UKPC were claiming against Mr Kapasi for 3 tickets.
1. Parked on a double yellow line in an industrial estate.
2 and 3. Parked in a parking place without displaying a valid permit.
Number 1 was a genuine 'mistake' because the parking notice was covered by a trailer who was unloading in the same line.
Charges 2 and 3 Mr Kapasi believed he was parked correctly. There were two car parks on the same piece of land with no distinction between them.
UKPC disagreed and issued a claim through SCS Law.
Mr Kapasi reported the hearing was pretty gruelling. He felt very intimidated and out of his depth. Nevertheless he prevailed and all charges were dismissed.
The judge asked Mr Kapasi to accept or deny he was the driver. He accepted, and therefore PoFA keeper liability was not relevant.
The judge went against the Beavis ruling with regard to the BPA code of practice not being followed - the entrance signs to the parking site were missing. He said this only a guideline and does not have legal standing, KADOE contract breaches were between UKPC and DVLA and do not give me a legal standing. The photographs do not need a start and end time. The Beavis case was mentioned in reference to the size of the charge.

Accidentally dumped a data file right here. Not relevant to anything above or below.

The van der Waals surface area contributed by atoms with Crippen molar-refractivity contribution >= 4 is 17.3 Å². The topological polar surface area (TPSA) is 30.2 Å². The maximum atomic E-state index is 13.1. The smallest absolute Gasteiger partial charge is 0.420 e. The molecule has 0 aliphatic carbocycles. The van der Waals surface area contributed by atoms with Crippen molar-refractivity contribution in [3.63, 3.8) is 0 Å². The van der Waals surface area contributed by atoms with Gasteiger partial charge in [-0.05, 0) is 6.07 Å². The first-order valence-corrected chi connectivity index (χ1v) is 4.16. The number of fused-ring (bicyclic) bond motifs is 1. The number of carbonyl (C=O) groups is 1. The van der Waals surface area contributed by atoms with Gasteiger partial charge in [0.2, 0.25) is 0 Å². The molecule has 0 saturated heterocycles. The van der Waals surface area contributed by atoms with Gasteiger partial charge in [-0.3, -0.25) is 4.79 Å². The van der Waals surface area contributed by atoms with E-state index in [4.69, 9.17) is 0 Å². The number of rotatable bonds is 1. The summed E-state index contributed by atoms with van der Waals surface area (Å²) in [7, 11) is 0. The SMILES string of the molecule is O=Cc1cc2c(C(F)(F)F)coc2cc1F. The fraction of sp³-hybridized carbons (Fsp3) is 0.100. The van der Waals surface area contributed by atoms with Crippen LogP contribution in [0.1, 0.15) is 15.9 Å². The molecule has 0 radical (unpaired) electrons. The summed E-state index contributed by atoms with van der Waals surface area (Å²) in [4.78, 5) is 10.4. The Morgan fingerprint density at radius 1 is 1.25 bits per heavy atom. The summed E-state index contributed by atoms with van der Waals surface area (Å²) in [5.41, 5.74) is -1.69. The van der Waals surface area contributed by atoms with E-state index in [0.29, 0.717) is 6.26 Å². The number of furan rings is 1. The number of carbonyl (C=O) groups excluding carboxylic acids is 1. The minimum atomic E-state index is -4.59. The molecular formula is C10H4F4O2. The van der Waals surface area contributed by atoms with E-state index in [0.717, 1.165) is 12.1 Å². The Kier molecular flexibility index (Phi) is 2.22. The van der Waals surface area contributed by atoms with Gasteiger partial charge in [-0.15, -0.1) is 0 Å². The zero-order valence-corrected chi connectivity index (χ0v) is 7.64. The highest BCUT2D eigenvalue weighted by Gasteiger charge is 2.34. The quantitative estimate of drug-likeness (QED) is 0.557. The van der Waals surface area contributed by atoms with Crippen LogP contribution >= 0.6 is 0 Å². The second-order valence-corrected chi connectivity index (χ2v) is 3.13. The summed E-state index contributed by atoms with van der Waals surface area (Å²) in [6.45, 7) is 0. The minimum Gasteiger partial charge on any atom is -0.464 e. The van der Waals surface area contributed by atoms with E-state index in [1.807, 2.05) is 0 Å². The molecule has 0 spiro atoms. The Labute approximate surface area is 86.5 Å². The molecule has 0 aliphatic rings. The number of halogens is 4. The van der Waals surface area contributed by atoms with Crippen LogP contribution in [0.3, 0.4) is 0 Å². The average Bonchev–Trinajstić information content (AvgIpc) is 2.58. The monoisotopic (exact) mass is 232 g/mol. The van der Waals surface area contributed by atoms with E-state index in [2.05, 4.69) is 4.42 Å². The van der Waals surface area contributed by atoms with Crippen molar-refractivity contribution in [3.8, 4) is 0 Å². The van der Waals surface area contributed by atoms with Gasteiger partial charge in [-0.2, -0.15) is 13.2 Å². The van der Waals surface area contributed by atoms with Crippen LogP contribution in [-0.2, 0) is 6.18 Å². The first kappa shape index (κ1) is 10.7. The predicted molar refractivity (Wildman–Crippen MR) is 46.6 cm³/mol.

The judge ruled that parking on double yellow lines on private land does not create a PCN contract unless sufficient signs are in place and visible. Charge 1 was dismissed.
Mr Kapasi asked for costs. Loss of earnings was capped at 95 pounds per day.
It is interesting that parking companies claim and judges rule that their charge are valid because they are within the range of their code of practice.
But then they also claim and judges rule that they don't have to obey any other aspect of the code.
The Supreme Court disagreed and stated that obeying the Code of Practice is an essential part of getting keeper data from the DVLA.
As the charges were not valid, UKPC will have committed a number of data protection breaches pursuing charges which were not fair or lawful. Mr Kapasi was put under extreme stress by the process. Although a minimum claim of £250 per parking charge would seem to be in order, in this case Mr Kapasi may be able to claim a higher sum due to the level of distress caused.
The Parking Prankster